• rvsueandcrew says:

      Hi, Patti . . .

      I hope you see this reply because I added a link to an 2012 post, just for YOU! (See end of this post.) It’s fun for me, too, to “check the rear view mirror.”

      I appreciate the feedback on my income/outgo pages. As long as I tell how the crew and I live day-by-day, I figure I might as well tell how much it costs . . . which is what wannabes want to know!

      The 2012 expenses do not give the total picture because we didn’t encounter any major bills, having had the solar installed in 2011, and the BLT being brand-new. The thousand dollars for new tires in 2013 balance the picture somewhat, as will other big bills that I’m sure are going to pop up.

  13. Patricia Leonhardt says:

    Hi Sue
    With all the hunters around, maybe you should invest in 2 bright orange scarves for the crew, so they don’t mistake them for?????? Glad you found such a beautiful camp.Sleep well.

    • rvsueandcrew says:

      Hi, Patricia . . .

      It was good we met the deer hunters. They are well aware of us being here. In fact they can see us from across the reservoir. There are signs posted against shooting near the reservoir or shooting over the water. How the duck hunters get away with it, I don’t know.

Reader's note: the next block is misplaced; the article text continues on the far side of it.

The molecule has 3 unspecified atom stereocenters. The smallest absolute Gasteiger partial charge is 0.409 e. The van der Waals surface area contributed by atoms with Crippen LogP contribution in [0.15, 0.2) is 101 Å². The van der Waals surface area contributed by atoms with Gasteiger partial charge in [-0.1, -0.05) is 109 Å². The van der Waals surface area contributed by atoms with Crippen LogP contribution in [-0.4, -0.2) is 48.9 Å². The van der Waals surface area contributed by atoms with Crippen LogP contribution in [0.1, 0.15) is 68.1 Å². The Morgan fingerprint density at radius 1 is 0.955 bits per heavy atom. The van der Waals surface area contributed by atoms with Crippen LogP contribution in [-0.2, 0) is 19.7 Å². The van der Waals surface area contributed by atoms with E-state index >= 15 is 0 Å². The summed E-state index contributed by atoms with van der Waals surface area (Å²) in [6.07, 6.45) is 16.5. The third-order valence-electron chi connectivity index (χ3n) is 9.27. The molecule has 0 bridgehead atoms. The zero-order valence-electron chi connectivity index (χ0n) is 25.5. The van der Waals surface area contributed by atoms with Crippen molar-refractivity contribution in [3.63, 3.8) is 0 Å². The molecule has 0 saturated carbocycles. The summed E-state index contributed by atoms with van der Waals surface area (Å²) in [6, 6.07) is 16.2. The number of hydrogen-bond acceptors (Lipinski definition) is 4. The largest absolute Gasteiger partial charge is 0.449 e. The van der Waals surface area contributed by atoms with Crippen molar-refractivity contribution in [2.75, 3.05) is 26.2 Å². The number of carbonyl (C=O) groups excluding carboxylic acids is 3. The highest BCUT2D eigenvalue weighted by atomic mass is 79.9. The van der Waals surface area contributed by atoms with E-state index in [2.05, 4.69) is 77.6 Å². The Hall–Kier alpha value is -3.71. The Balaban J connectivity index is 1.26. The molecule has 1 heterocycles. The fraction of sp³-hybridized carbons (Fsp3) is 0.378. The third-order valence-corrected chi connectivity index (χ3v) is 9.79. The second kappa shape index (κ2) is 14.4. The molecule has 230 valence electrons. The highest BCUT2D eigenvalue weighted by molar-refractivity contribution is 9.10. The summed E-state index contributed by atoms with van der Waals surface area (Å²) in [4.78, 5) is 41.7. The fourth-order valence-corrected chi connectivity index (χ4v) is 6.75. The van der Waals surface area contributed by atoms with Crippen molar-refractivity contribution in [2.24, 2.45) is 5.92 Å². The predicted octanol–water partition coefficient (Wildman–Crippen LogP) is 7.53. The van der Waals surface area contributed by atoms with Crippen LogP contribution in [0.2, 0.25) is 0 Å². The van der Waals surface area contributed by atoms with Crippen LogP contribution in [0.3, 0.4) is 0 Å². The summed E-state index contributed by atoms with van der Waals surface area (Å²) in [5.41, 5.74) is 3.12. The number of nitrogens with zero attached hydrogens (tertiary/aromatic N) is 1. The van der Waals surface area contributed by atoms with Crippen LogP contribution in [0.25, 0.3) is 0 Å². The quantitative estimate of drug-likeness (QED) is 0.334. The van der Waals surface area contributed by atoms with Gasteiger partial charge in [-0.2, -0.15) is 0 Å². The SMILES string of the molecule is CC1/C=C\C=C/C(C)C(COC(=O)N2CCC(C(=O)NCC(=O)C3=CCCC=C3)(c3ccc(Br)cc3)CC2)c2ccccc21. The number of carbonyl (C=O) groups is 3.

Last night in bed I listened carefully for sounds. Absolute silence except for Spike’s rhythmic breathing. Ahhh . . .

      One hears of the “restorative power of sleep.” I believe also in the “restorative power of silence” . . . The lack of silence may be a contributor toward the mental illness prevalent in this country. People need to take the ear buds out and/or quit the incessant talking and soak up the silence! That is, if they can find any.

      Well, that’s the rant-of-the-hour from RVSue! 🙂

      • PNW Alison says:

        Love what you say about silence. Isn’t it interesting though, that we think of as silence isn’t really silent at all; it us just the lack of machine or non-natural sounds. But there is the wind in the trees, birds, waves lapping. A canine companion’s breathing.

        I read somewhere that the sound of crickets is so ancient that it is practically in our DNA to be soothed by it. People have heard crickets forever… well, since before they were people!

        I love to be away from light pollution too. Hope it’s clear where you are so you can enjoy the stars during this new moon phase.

  14. mary strasser says:

    just commenting to say how much I continue to enjoy your blog. Hearing gunshots can be unsettling, and it would be worse to see the animals being shot. I know what’s being done, but it does give one pain to acknowledge that fact.
    You and the pups stay safe! Looking forward to hearing more as you travel to warmer weather.

    • rvsueandcrew says:

      Hi, Mary. . .

      Thanks for letting me know you are still enjoying my blog.

      Yes, I woke to duck calls and gunshots this morning. Not pleasant at all and worse for the fowl. If it weren’t for the shut-down, I wouldn’t be boondocking during hunting season.

      I’m on a mission to find warmer weather! The nights will get even colder here if my weather widget is any good.

  15. Mister Ed says: